This also means that HYDRA solves one of the most difficult challenges with blockchains - How​ and ​When ​to switch a blockchain from an inflation state to a deflation. As an example, a halving type of sudden switch to deflation and complete stop on block rewards imply that there should be a transactional economy, powerful enough to sustain the same level of economic demand by the nodes infrastructure that had been built as network participants based on these same block rewards. This is possible due to the ability of up to 50% on gas fees to be destroyed permanently on protocol level without affecting the staking economy. Think of it as a separate process. On top of that, the fiat oracle empowers transaction Gas Burn specifically if HYDRA price starts to degrade. This comes as natural protection against severe price degradation. Scenario 1) For instance, if a standard HYDRA transfer costs $0.2 and HYDRA price is $0.5, that would mean that a transaction would cost 0.4 HYDRA. With a 50% burn setting, 0.2 HYDRA will be destroyed. Scenario 2) Imagine that HYDRA price drops to $0.1. The same $0.2 will now cost 2 HYDRA due to the lower HYDRA/USD rate. With a 50% burn setting, 1 HYDRA will be destroyed permanently. The more HYDRA USD price falls, the higher the burning efficiency is. You can use the Staking Calculator to try out more advanced combinations With HYDRA total supply is no more a predetermined setting. As it has been demonstrated with all successful blockchains, during the seed/inception phase, inflation dominates over transactions. This is normal as it takes time to grow the decentralized infrastructure and build a strong community. The weighted average is 4-5 years for accumulating a strong transactional economy which would follow afterwards. If after 5 years HYDRA is to reach 5 transactions per second, which is around 15% of its bandwidth capacity (600 per block). Depending on the price of HYDRA, the network could switch from a relatively neutral state to extreme deflation. To elaborate what this would look like:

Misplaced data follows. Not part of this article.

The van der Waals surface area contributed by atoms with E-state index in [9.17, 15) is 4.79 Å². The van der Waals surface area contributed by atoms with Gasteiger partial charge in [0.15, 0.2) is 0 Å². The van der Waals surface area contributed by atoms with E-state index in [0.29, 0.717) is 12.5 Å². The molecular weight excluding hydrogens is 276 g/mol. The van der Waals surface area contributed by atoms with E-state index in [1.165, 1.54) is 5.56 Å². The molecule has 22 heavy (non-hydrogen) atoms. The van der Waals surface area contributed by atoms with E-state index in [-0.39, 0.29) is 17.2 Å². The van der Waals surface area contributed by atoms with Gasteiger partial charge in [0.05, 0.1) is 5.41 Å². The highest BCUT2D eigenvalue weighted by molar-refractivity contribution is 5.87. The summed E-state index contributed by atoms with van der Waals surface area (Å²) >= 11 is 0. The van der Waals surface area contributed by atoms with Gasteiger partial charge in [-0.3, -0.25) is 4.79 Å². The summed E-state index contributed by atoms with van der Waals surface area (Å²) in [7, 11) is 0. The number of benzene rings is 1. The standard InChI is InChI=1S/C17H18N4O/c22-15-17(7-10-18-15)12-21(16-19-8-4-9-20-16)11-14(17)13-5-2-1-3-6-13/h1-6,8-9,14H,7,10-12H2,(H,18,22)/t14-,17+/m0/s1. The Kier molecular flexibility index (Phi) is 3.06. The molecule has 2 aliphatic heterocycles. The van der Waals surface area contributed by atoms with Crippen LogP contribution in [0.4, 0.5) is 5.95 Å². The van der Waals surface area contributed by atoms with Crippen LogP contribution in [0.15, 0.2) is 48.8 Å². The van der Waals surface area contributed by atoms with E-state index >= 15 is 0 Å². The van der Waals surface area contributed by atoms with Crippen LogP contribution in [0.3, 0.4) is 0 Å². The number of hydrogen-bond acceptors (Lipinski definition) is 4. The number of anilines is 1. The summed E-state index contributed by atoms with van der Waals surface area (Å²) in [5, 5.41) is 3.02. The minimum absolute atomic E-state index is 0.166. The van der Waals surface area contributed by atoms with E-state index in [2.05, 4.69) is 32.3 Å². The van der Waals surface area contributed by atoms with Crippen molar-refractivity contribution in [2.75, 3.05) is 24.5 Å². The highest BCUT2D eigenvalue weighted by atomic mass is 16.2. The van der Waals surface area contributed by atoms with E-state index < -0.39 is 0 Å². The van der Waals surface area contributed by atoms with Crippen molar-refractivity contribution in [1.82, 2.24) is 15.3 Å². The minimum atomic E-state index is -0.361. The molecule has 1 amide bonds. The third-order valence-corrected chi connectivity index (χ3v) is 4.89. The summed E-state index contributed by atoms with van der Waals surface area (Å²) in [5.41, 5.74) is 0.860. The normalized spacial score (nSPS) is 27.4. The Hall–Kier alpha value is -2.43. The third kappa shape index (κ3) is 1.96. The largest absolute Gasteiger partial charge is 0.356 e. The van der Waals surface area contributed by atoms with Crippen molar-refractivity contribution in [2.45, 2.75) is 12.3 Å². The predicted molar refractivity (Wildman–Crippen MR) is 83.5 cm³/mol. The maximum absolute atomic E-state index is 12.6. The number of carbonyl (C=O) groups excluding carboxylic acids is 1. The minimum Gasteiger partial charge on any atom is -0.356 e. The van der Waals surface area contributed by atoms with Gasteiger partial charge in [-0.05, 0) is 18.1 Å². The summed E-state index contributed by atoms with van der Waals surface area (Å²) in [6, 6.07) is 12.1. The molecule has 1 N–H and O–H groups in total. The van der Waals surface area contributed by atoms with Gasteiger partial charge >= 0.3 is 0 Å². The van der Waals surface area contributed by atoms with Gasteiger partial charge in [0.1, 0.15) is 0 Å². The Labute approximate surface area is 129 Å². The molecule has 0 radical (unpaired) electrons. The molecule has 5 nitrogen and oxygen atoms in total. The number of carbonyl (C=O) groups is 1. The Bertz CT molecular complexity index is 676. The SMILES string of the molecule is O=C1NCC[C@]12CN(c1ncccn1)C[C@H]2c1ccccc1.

- A $0.5 price would generate -33 HYDRA per block​ -> From that moment onward the monetary base will start to decline and potentially start to revert the supply that had been created as part of the initial seed/growth phase of the chain. A $0.5 price would translate to 19M market cap with a hypothetically projected 16.3M HYDRA burnt over a course of 12 months. - A $1 price would generate -1.15 HYDRA per block ​-> Again a slight deflation, while still yielding 51% income to stakers Let's hypothetically assume that price degrades severely for some reasons and it falls down to $0.1. That would immediately lead to a -289 HYDRA burn per single block with the same rate of 5 transactions per second. That burn rate will take out 392,603 HYDRA from circulation per day. Within one month, if the variables remain unchanged, 11.7M HYDRA will be destroyed permanently, reverting the inflation that took years to achieve. In that same scenario, even if the network runs at 1 transaction per second, that would make a -33 HYDRA per block. Its strong design make it utilize even the most basic layer of transactional economy coming from transactions related to: - basic wallet-to-wallet transfers - exchange activity, daytrading, trading - tokens, stabletokens - community activity The above types of transactions are usually inseparable from a coin economy and grow together with the popularity and market cap, reaching potentially tens of thousands per day. Additionally, there’s also the opportunity of products and specialized commercial dApp developers to build on top and supplement this economy. HYDRA solves the fundamental problem of handling total supply on a completely different level. Questions such as “When will the next halving take place?”, “What will happen with price after the halving?”, “Will the network collapse if block rewards disappear?” are no longer relevant, because total supply is the direct representation of the actual usage of the chain. This also gives a fair and transparent tool for all actors to properly interpret the total supply and its relation to transactions and price. It also eliminates speculation arising from communicating “total supply” - perhaps one of the most abused metrics in blockchain.